I snatched up the paper and stormed across the street to the Visitor’s Center to demand an explanation from them of the town’s hare-brained fundraising scheme. They told me that they were as amazed by the headline as I was, but hadn’t had time to read the article yet. Because of the date, we studied the piece for something that would definitively signal a prank. We scanned the paper version and the web site for some solid indication of trickery. Everyone agreed on two things: 1) although outrageous, it was not outside the realm of possibility that our squabbling, cash-strapped council actually could be contemplating such a deal, and 2) if it was an April Fool’s joke, it really crossed a journalistic line of poor taste. A joke is one thing, but an alarmist article during a period of political volatility and economic and environmental crisis (complete with quotes implying the complicity of the town council) is something different, and a compromise of the WCR’s journalistic integrity (a term I use loosely). I told the FRVC staff that either way, someone needed an ass-kicking over this. If it was a joke, that someone was you, Mr. Bianchini. And if it wasn’t a joke, then it was clearly the town council. With the mood I was in, after the day I had had, I felt ready to lawyer up and administer it.

    Since no one at the FRVC was certain about the article, I set out to find a town council member. I took the paper to Town Hall and encountered a receptionist whose face fell as she saw what I had in my hand. I imagine I looked wild-eyed and dangerous by that point, and she quickly assured me that it was indeed a joke and that the town council knew “absolutely nothing about it.” But a few seconds later, in her haste to reassure me, she added “they hoped people would react this way” — alluding, I assume, to the now vastly preferable alternative of closing our budgetary shortfall with a tax hike of a whopping $20.00 per year. Was that the plan, then? To stir up such outrage that citizens would be *grateful* to have their taxes raised? Well if so, here’s something you (and the council) might find surprising. Although I’m a county resident, I would have gladly agreed to a special assessment (or to having my taxes raised ) to close the budgetary shortfall to keep the town of Front Royal on solid footing — *before* that irresponsible article nearly gave me a seizure. I guess because of the racket the Tea Party makes, there is a mistaken impression among elected officials that the average citizen is indulging anarchist, tax-free fantasies (until the snow comes, of course, when we will want our streets cleared). Wrong. There was no need to stoop to such a nasty trick. All the council had to do was ask.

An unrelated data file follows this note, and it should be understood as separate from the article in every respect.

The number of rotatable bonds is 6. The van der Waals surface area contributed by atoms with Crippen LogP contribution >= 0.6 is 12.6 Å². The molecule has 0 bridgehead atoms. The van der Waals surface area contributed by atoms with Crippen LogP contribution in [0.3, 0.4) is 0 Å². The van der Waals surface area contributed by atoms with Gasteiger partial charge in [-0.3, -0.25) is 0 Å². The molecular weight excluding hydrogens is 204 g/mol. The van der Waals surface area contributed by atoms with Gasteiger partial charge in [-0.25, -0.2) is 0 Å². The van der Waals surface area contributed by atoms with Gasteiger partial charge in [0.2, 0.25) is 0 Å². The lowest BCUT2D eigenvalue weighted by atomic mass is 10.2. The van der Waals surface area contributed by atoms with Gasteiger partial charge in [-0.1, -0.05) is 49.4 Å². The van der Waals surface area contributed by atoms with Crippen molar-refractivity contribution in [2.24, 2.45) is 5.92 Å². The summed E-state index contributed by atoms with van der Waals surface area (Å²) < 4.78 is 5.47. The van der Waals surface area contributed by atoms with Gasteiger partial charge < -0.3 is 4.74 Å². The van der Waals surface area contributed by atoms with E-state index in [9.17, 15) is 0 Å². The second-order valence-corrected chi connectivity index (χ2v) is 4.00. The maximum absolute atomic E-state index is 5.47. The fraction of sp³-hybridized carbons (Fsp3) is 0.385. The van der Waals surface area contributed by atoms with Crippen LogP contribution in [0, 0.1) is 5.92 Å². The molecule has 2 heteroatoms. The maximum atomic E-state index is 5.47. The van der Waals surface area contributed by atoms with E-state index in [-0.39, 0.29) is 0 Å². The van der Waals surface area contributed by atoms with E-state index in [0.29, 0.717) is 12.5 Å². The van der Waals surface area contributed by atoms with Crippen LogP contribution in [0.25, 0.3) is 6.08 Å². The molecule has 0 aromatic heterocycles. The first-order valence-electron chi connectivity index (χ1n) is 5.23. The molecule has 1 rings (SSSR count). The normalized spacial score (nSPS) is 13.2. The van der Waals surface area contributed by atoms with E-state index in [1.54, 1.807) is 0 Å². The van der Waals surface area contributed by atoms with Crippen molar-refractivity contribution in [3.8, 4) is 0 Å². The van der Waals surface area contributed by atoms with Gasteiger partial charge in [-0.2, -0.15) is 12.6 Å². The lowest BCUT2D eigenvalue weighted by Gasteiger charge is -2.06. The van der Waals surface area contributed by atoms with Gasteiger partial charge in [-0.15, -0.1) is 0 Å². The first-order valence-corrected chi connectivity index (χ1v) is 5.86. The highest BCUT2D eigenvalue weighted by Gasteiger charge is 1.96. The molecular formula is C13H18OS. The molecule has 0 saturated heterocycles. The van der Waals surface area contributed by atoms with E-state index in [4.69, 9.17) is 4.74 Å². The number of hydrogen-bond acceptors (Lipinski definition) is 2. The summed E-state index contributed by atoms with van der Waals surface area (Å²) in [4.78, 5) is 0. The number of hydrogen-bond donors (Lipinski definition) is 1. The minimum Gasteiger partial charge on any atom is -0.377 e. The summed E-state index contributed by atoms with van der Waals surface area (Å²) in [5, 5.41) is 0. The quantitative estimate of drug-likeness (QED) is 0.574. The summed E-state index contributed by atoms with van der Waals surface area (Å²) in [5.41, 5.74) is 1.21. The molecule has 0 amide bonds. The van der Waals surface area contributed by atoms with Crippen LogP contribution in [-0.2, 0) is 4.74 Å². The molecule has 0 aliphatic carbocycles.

Mr. Bianchini, there is a difference between reporting that a wind-up toy is the next big thing in green energy, and pushing hot-button issues by telling us that our town council has decided to resolve our budgetary shortfall by sacrificing a historic natural resource to development. I’m sure I’m not the only person who will be alarmed and amazed by your very un-funny April Fools joke. Consider your ass officially kicked.

    • thank you, I needed that.